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"Immortal heir of universal praise, Nations unborn your mighty name shall sound. And worlds applaud that most not yet be found." poet We have much reason to thank Divine Providence that President Davis, both an able statesman and a valiant warrior, governs the helm of State in this most critical conjuncture, great in the war and great in arts of sway. Our armies are tied on by a galaxy of excellent commanders — McCulloch, Mcgruder, Johnston, Lee, Pillow, and last, but first of all. Beauregard, in whose hand our Northern foe may shortly find the conquering a word of Themistocles or Scythian Tamerlane. "May our banner bright, still float in light, when ages pass away, Good men shall ban the fiendish can, invading as to-day." At the conclusion of the address, three cheers were given for Father McMahon, that would have fitted the air had they been raised outside beneath the azure vault of Heaved; three for President Davis, three for the Captain and three for the ladies of
The Daily Dispatch: August 9, 1861., [Electronic resource], Financial and commercial independence. (search)
lps; but, having advance I so far, will they tell us why did he not advance farther? If he crossed the principal mountain ranges of Virginia, and penetrated within fifty miles of the centre of the State, with nothing interfering between his thirty-six thousand men and Staunton but a few thousand of Garnett's army, why did he not advance and seize it? or, if that did not suit him, why did he not direct, his column towards Winchester, and prevent Johnston from leaving that position to join Beauregard at Manassas? Instead of this, which would have shown a real General, the first we hear of him after his boasted success in the West, is that he has gone to see his wife in Cincinnati. When we read the report, we took it for granted, of course, that it was a Yankee fabrication, and that McClellan was in full march to grasp the fruits of his success. But it turns out to have been true, and it is this fact which we leave to his eulogists to explain at their leisure that, with a better oppo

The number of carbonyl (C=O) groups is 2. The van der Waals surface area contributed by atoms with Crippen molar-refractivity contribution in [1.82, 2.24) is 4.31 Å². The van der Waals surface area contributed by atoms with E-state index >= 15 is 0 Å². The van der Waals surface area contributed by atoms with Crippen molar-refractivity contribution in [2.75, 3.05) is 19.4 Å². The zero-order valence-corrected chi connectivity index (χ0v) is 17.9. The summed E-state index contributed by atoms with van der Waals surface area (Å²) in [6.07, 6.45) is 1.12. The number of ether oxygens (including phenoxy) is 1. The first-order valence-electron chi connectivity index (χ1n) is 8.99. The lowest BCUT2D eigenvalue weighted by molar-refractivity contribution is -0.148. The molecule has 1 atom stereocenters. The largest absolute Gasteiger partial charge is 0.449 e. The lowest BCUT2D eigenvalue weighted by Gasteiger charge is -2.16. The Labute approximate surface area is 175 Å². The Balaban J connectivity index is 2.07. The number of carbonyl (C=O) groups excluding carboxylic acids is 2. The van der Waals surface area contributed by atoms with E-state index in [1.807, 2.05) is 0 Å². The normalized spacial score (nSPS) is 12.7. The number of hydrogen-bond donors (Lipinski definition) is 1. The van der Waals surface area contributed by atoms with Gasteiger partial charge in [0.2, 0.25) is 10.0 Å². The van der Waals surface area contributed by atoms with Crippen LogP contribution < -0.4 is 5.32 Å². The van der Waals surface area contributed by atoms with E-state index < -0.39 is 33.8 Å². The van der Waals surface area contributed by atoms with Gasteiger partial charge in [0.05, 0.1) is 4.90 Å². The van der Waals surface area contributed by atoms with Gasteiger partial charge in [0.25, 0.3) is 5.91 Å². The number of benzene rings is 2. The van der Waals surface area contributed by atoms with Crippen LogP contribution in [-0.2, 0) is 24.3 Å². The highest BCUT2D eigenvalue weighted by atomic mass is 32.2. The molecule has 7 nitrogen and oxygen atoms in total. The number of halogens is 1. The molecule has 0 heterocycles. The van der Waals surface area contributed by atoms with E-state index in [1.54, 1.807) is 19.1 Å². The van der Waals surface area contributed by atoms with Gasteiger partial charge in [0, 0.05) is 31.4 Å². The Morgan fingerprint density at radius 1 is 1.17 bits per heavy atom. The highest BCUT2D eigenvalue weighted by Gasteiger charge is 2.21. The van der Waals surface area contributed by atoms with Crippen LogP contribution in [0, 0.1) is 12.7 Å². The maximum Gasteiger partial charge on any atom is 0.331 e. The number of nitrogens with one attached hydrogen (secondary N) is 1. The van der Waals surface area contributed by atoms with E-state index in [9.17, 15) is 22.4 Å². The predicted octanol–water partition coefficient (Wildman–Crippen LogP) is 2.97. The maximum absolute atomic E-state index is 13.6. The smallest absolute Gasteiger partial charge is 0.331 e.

Yankee humanity. --The Lynchburg Virginian, commenting upon Gen. Beauregard's noble reply to Arnold Harris, (who applied for permission to pass our lines in quest of the body of Col. Cameron,) says: This is exactly the course that ought to have been pursued. It is the policy observed by Washington when, under somewhat similar circumstances, Sir Henry Clinton wished to treat with him as Mr. Washington. The noble old Virginian would respond to no message that did not recognize the validity of the official title he held by authority of Congress. And Mr Cameron will be brought to this acknowledgment ere long. There is an intimation in the note of Gen Beauregard that " humanity should teach an enemy to care for its wounded, and Christianity to bury its dead"--two things that the Hessians have not done. No flag of truce from the Government or any general officer has been sent to look after the dead and wounded. Those of the former that were buried, after our dead had been
readful defeat would have been given us. That their loss must be appalling; that the blow will so effectually disorganize their army, which was dissatisfied and shattered before, that they cannot, if they would, again assume the offensive; that Beauregard and Johnston are among the first commanders of the age, and their army, whilst fighting in the defence, must always prove invincible." While those for whom Beauregard and Johnston and their heroic companions are so manfully exerting themsethose for whom Beauregard and Johnston and their heroic companions are so manfully exerting themselves will appreciate the force and truth of the compliment paid them, they hope yet to see our army as invincible in offence as defence. When Col. Corcoran and such as he are reflecting on the disadvantages that attend their sojourn here, it is to be hoped that their ire will be mitigated against us when they reflect that it is all rendered necessary by the policy of Abe Lincoln, whom they serve.
e exhausted. For several days previous to Gen. Scott's advance, we had observed great activity on the Potomac. Gen. Beauregard doubtless understood them, but to the army and general observer they seemed only suspicious.--The chief mystery abou hour when all this grand scheme was to be carried into effect. It is probable that Gen. Scott saw at last that Gens. Beauregard and Johnston had found out his plans; he probably saw, moreover, that his plans might by no means work well; that in fact Gen. Johnston had it in his power to be with Beauregard hours before Patterson could be before Fairfax. It was in consequence of this that just before the advance Scott ordered Patterson to engage Johnston near Winchester at any odds and a"rebellion." It is probable even that the movements of McClellan in the Northwest were principally designed to deceive Beauregard here, and so far as possible to play into the hands of General Scott here. The Federalists certainly cannot have expec